Granted with Opposing Views website we get almost no correct information.    But the guy is probably screwed.    "I went and got me a dang permit ! "  isn't really a defense for anything these days.
 
2014-03-21 06:34:25 PM
Well, he's welcome to try and track down the water that was on his property the moment he signed the papers to become the owner.
 
2014-03-21 06:34:54 PM
My guess is that he couldn't meet the requirements in time and at $75k a day, his only hope was to fight it or else he'd go bankrupt.
 
2014-03-21 06:35:36 PM

dkulprit: iheartscotch: Didn't some guy get his property taken by the EPA for clearing a deadfall that was blocking a ditch?

/ sounds like the guy did his due diligence; but, didn't pay off the EPA guy with beer and steak

Well, the article(s)haven't made it clear if he had the permits to dam a river or if the river he dammed has been undammed. Or if he had a permit to dammit all. Man bad pun.


The one ElLoco linked did.

""I acquired a stock pond reservoir permit," Johnson said.

He had a permit to build a pond, but makes no mention if he had the permits to divert or dam a creek running through his property.

Water rights is serious business, especially out west.
 
2014-03-21 06:35:37 PM

meat0918: ElLoco: What a man-made pond might look like in Wyoming:

http://www.ksl.com/?sid=29144010&nid=148

He's farked.


FWIW... I think I've found the guy's house on Googlemaps. It looks like there's maybe 3 miles of headwater prior to the pond, tops, and if the creek was running full bore under a lot of snow melt, it would almost be too wide to hop across.

Also, across the road, there's a much larger man-made pond with a much larger dam on a decent sized (different) waterway sourced by miles of multiple branching tributaries... maybe half a mile or so away from his.
 
2014-03-21 06:36:17 PM

dkulprit: iheartscotch: Didn't some guy get his property taken by the EPA for clearing a deadfall that was blocking a ditch?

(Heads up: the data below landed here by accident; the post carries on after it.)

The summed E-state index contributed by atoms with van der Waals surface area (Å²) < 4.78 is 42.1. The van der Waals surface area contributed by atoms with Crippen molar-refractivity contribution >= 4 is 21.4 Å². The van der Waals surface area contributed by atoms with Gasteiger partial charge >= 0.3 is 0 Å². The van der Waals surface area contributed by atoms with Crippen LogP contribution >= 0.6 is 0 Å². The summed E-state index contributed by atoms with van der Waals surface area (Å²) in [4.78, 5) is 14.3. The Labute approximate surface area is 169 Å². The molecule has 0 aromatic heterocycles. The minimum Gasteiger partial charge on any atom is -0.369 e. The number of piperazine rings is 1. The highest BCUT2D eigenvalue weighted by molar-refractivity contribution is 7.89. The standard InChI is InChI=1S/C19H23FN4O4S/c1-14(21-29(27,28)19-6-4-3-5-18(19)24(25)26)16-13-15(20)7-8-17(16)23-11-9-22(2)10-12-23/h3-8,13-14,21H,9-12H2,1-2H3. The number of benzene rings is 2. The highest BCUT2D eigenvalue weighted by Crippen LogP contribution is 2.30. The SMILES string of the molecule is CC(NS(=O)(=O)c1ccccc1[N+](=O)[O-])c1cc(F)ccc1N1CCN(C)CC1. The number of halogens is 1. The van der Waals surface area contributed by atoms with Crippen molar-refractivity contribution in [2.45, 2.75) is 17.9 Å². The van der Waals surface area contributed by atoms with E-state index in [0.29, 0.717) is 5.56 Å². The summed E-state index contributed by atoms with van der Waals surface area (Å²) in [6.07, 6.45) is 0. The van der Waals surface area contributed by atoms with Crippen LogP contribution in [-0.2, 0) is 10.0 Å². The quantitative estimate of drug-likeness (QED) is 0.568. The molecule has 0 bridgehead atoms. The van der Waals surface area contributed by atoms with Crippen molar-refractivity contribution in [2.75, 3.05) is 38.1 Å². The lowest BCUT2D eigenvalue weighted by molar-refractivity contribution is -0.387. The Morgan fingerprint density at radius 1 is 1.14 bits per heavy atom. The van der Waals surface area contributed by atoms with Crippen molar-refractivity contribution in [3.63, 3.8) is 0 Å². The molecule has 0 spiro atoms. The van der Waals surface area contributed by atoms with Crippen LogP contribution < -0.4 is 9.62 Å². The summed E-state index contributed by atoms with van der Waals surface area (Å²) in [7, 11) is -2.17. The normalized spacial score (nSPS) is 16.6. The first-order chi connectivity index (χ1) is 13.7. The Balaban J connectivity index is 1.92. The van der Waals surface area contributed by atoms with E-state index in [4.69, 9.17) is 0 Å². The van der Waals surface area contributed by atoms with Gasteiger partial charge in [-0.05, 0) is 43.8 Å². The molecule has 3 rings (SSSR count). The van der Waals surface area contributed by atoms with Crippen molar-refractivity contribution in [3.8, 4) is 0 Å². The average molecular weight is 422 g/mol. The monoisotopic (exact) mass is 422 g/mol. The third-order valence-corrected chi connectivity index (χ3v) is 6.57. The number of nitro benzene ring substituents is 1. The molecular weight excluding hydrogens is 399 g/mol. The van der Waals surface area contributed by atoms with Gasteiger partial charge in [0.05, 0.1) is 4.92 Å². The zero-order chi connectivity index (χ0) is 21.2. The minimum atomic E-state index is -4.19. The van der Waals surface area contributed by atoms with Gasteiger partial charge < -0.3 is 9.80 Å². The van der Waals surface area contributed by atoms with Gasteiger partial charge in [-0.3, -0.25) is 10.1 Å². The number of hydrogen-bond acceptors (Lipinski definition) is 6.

/ sounds like the guy did his due diligence; but, didn't pay off the EPA guy with beer and steak

Well, the article(s)haven't made it clear if he had the permits to dam a river or if the river he dammed has been undammed. Or if he had a permit to dammit all. Man bad pun.


Here in MI if you use a backhoe to clear beach grasses you could go to jail, I can't imagine what they would do to you if you dammed a waterway. I have to imagine the only way you get that permit (a dam) is if there is a hydroelectric generator or 20 in the mix as well.
 
2014-03-21 06:37:44 PM

mbillips: Somehow, I doubt this is just a pond that fills from rainfall on his land. If it's a waterway, you can't just dam it up and waste most of it through evaporation in order to give your horsies and duckies a drink, and afford your grandchildren an opportunity to drown. Wyoming averages only about 22 inches of rainfall a year; downstream water rights are a big farking deal. This might be just a bureaucratic SNAFU by the EPA, but it very well might not be, too.


CoE was intended to support NAVIGABLE water ways...like most government functions, the CoE and EPA aren't content with their current calling and are constantly seeking to do more and more.   The courts have repeatedly biatch slapped them down multiple times for getting involved in creeks and streams that aren't able to be utilized for military or commercial water transportation.